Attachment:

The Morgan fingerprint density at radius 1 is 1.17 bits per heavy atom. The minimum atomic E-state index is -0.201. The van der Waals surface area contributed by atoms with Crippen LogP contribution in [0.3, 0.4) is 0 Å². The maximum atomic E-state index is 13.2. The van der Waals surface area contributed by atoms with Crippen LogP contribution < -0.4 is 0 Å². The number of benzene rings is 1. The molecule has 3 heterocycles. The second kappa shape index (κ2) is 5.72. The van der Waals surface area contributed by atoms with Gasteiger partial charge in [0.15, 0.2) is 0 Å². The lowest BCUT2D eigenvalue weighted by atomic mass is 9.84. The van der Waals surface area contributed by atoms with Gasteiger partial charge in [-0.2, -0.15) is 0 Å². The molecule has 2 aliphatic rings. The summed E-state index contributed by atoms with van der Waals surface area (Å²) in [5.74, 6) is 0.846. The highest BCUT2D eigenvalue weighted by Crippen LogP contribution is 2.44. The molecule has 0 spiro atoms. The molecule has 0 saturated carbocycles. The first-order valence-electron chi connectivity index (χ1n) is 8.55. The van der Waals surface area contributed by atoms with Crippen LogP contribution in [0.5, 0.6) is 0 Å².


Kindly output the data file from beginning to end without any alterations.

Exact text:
The Morgan fingerprint density at radius 1 is 1.17 bits per heavy atom. The minimum atomic E-state index is -0.201. The van der Waals surface area contributed by atoms with Crippen LogP contribution in [0.3, 0.4) is 0 Å². The maximum atomic E-state index is 13.2. The van der Waals surface area contributed by atoms with Crippen LogP contribution < -0.4 is 0 Å². The number of benzene rings is 1. The molecule has 3 heterocycles. The second kappa shape index (κ2) is 5.72. The van der Waals surface area contributed by atoms with Gasteiger partial charge in [0.15, 0.2) is 0 Å². The lowest BCUT2D eigenvalue weighted by atomic mass is 9.84. The van der Waals surface area contributed by atoms with Gasteiger partial charge in [-0.2, -0.15) is 0 Å². The molecule has 2 aliphatic rings. The summed E-state index contributed by atoms with van der Waals surface area (Å²) in [5.74, 6) is 0.846. The highest BCUT2D eigenvalue weighted by Crippen LogP contribution is 2.44. The molecule has 0 spiro atoms. The molecule has 0 saturated carbocycles. The first-order valence-electron chi connectivity index (χ1n) is 8.55. The van der Waals surface area contributed by atoms with Crippen LogP contribution in [0.5, 0.6) is 0 Å².